Sealord lonely cheerleader for deadly fishing method

Press release - March 20, 2013
Auckland, 20 March 2013 – Sealord is now the only big Australasian canned tuna brand which has refused to stop using a destructive fishing method which kills sharks, juvenile tuna and turtles, Greenpeace warned today.

Recently Aldi (1) became the last of the main Australian tuna brands which promised to stop using a fishing method which kills around 200,000 tonnes of other marine life every year. (2) Four of New Zealand’s five main brands have already made a similar pledge along with all the major UK major tuna brands and retailers plus Safeway in the US.

But Sealord says it will continue to source its tuna from boats using fish aggregating devices (FADs), which attract tuna and many other species, along with purse seine nets which let nothing escape.
“Sealord should have led the way in ending this deadly practice. Now, it’s the lonely cheerleader for a destructive fishing method being rejected by all its local competitors and by tuna brands around the world,” says Greenpeace New Zealand Oceans Campaigner Karli Thomas.

“It’s a shameful waste with up to 10 times more bycatch compared to more sustainable methods like pole and line fishing.”(3)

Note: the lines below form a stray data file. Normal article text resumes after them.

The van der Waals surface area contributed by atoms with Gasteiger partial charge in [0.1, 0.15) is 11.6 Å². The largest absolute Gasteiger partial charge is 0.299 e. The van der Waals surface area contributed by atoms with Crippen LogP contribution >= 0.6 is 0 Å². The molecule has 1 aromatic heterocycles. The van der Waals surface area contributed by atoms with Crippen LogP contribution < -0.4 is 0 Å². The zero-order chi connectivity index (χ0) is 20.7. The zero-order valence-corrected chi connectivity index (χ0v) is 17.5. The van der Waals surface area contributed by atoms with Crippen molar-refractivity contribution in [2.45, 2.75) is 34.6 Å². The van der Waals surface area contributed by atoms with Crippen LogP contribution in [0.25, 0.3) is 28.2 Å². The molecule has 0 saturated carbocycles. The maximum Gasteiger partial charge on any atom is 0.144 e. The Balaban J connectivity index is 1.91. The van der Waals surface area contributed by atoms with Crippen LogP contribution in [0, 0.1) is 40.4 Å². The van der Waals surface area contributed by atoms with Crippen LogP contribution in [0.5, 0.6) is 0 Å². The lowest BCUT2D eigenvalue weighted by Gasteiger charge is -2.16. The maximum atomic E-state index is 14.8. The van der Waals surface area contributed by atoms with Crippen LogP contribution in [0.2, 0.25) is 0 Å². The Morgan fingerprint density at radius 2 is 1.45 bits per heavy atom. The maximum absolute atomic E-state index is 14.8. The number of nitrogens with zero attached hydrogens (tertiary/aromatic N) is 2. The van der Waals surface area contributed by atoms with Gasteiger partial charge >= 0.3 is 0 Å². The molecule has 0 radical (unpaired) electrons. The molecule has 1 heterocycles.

Sealord says purse seiners using FADs “increases efficiency” (4) but recently signed a pledge with WWF (5) to try and reduce bycatch levels in its supply chain.

“Sealord’s acknowledgement that bycatch levels need to be reduced is a small step in the right direction but its support of this wasteful fishing practice makes a joke of its sustainability claims.”

Last month Woolworths Limited, the parent company to New Zealand's Countdown supermarket chain announced it was shifting its own brands away from FAD-caught tuna. It said the move “will significantly reduce the bycatch of sharks, dolphins and juvenile tuna in the supply chain”. (6) Woolworths says its Select range at Countdown will change to pole and line caught tuna by the end of the year.

New Zealand shoppers already have more sustainable options. Pams, the own brand for Foodstuffs-owned supermarkets, has changed most of its range to FAD-free and pole and line caught tuna. Ceres, a much smaller player, introduced the Fish 4 Ever range of pole and line caught tuna more than a year ago.

The other big brands sold in New Zealand are John West and Greenseas, Both are Australian-based and have recently made similar commitments to stop selling FAD-caught tuna on both sides of the Tasman.

“Unlike Sealord, these companies are clearly committed to sustainable fishing methods which are essential to protecting our oceans for the next generations,” says Thomas.